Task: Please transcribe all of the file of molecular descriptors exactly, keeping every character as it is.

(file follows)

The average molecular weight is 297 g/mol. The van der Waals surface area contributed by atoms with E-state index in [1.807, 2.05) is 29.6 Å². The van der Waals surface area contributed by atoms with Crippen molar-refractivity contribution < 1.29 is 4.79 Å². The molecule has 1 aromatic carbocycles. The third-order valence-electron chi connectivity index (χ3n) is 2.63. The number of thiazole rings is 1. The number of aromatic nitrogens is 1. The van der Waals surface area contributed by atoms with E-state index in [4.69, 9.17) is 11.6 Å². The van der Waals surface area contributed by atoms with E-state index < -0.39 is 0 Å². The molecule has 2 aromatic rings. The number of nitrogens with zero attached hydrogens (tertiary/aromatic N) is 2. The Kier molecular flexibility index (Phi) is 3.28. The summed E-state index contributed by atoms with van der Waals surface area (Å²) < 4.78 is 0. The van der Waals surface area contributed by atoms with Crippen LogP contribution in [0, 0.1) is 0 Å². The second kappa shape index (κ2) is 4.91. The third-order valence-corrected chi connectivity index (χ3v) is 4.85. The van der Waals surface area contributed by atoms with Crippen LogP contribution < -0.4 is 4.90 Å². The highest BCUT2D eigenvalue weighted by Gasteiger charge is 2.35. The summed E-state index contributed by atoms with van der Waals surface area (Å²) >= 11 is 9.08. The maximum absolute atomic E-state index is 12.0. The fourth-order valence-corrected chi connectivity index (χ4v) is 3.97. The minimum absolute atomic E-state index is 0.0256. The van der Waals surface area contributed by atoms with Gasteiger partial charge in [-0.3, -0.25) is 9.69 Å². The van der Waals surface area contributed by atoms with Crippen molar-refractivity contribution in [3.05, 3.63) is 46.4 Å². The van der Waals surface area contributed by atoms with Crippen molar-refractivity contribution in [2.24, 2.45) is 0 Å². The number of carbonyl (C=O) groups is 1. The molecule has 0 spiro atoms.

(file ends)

The average molecular weight is 297 g/mol. The van der Waals surface area contributed by atoms with E-state index in [1.807, 2.05) is 29.6 Å². The van der Waals surface area contributed by atoms with Crippen molar-refractivity contribution < 1.29 is 4.79 Å². The molecule has 1 aromatic carbocycles. The third-order valence-electron chi connectivity index (χ3n) is 2.63. The number of thiazole rings is 1. The number of aromatic nitrogens is 1. The van der Waals surface area contributed by atoms with E-state index in [4.69, 9.17) is 11.6 Å². The van der Waals surface area contributed by atoms with E-state index < -0.39 is 0 Å². The molecule has 2 aromatic rings. The number of nitrogens with zero attached hydrogens (tertiary/aromatic N) is 2. The Kier molecular flexibility index (Phi) is 3.28. The summed E-state index contributed by atoms with van der Waals surface area (Å²) < 4.78 is 0. The van der Waals surface area contributed by atoms with Crippen LogP contribution in [0, 0.1) is 0 Å². The second kappa shape index (κ2) is 4.91. The third-order valence-corrected chi connectivity index (χ3v) is 4.85. The van der Waals surface area contributed by atoms with Crippen LogP contribution < -0.4 is 4.90 Å². The highest BCUT2D eigenvalue weighted by Gasteiger charge is 2.35. The summed E-state index contributed by atoms with van der Waals surface area (Å²) >= 11 is 9.08. The maximum absolute atomic E-state index is 12.0. The fourth-order valence-corrected chi connectivity index (χ4v) is 3.97. The minimum absolute atomic E-state index is 0.0256. The van der Waals surface area contributed by atoms with Gasteiger partial charge in [-0.3, -0.25) is 9.69 Å². The van der Waals surface area contributed by atoms with Crippen molar-refractivity contribution in [3.05, 3.63) is 46.4 Å². The van der Waals surface area contributed by atoms with Crippen molar-refractivity contribution in [2.24, 2.45) is 0 Å². The number of carbonyl (C=O) groups is 1. The molecule has 0 spiro atoms.